‘The Man Who Shot Liberty Valance’ airs on Turner Classic Movies

John Wayne and James Stewart in 'The Man Who Shot Liberty Valance'Although four-time Academy Award winning director John Ford spent much of  his career glorifying the American West, “The Man Who Shot Liberty Valance” shows he was more than willing to try a completely different approach. The 1962  film, airing Thursday, February 25th at 7 pm on Turner Classic Movies, is a  pessimistic but insightful look at the conflict between fact and legend, truth  and myth. John Wayne, James Stewart, Lee Marvin and Vera Miles head up a superb  cast

“Liberty Valance” begins with the arrival of an aging U.S. Senator, Ransom  Stoddard (Stewart) and his wife Hallie (Miles) in the former frontier town of  Shinbone to attend the funeral of an old friend, Tom Doniphon (Wayne). A  reporter is curious as to why a man of Stoddard’s stature would come all the way  from Washington to pay his respects to a man as obscure as Doniphon. Stoddard’s  story is then told in flashback. Heading west as a young attorney, Ransom  Stoddard is robbed and beaten by outlaws outside the rustic town of Shinbone.  Discovered by a local rancher, Tom Doniphon, Stoddard is taken into town and  nursed back to health by Hallie, a woman considered to be Doniphon’s girl.  Stoddard soon learns that his assailant was Liberty Valance(Marvin), a bullying  gunman who, in the absence of any effective resistance, does pretty much what he  pleases in Shinbone. It becomes Stoddard’s mission to bring law and order to  Shinbone, although Doniphin is skeptical it can be done without the use of guns.  Stoddard’s attempts to civilize Shinbone constantly puts him in Valance’s path,  until Stoddard is finally forced into a gunfight with the outlaw. Shockingly,  it’s Valance who is cut down, and his demise sets off a chain of events that  result in Ransom Stoddard becoming an instant hero, while Doniphon heads toward  a steady decline. When Stoddard reveals the real truth behind Valance’s  shooting, the reporter declines to use the story, explaining, “when legend  becomes fact, print the legend.”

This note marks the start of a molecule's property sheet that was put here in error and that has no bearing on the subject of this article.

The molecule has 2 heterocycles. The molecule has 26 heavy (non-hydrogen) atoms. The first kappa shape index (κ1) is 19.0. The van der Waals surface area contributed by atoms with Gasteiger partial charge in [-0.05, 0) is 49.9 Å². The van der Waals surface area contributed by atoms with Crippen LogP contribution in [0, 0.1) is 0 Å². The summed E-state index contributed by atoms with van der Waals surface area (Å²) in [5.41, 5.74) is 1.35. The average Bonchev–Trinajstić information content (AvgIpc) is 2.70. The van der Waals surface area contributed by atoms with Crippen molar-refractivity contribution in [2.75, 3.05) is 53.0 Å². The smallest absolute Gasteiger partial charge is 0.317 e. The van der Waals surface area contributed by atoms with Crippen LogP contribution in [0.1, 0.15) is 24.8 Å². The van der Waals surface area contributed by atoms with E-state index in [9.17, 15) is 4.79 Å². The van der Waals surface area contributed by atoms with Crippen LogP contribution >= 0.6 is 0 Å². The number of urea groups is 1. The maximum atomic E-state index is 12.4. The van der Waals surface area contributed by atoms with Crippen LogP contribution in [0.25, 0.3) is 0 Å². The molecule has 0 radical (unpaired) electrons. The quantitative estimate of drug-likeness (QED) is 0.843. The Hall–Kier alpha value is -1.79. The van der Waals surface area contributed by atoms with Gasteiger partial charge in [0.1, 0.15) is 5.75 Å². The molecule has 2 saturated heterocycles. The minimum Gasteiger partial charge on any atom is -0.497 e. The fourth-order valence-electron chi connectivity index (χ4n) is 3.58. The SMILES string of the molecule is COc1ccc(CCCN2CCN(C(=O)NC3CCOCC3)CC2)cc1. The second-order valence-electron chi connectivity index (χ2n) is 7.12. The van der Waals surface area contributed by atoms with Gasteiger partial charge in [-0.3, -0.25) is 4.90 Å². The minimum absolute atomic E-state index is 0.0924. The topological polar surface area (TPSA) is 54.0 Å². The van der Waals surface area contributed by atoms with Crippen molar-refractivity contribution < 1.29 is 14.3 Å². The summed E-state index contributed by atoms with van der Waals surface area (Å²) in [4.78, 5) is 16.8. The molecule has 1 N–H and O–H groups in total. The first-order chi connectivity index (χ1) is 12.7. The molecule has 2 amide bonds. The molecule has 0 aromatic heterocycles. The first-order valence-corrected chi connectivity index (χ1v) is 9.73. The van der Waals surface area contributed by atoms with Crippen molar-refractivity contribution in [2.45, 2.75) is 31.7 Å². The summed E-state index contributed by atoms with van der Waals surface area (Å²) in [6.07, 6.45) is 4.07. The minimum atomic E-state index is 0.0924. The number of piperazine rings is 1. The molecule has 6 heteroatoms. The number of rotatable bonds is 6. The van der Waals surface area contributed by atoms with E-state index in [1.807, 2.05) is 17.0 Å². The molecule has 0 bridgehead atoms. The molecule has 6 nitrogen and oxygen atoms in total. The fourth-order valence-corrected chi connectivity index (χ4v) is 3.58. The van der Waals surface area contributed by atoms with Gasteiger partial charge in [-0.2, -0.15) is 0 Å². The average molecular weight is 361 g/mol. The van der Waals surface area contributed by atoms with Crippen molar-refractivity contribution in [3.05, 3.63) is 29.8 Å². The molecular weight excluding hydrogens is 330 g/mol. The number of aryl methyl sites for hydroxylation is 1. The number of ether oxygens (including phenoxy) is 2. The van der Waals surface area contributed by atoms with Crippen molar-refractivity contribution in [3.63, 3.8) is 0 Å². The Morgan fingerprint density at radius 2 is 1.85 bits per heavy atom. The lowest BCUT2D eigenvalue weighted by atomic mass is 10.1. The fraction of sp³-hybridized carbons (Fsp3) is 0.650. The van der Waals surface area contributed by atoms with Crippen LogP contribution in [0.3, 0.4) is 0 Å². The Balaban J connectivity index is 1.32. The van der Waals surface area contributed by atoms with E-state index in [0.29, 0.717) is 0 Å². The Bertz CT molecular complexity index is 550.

The many solid performances delivered in “The Man Who Shot Liberty Valance” more than offset the fact that the film was not an extravagant production. Most  of “Liberty Valance” was shot in black and white on a Paramount Studio  soundstage, and the picturesque landscapes associated with most John Ford  westerns were nowhere in evidence. Despite the low budget, the movie was a great  success, due to the quality of the story, and the box office appeal of it’s two  biggest stars, John Wayne and James Stewart.

Two additional notes: “Liberty Valance” is the film where John Wayne’s  character uses the term “Pilgrim” which he calls Stewart’s character 23 times.  Also, Gene Pitney’s recording of the song, “The Man Who Shot Liberty Valance,” was not used in the movie.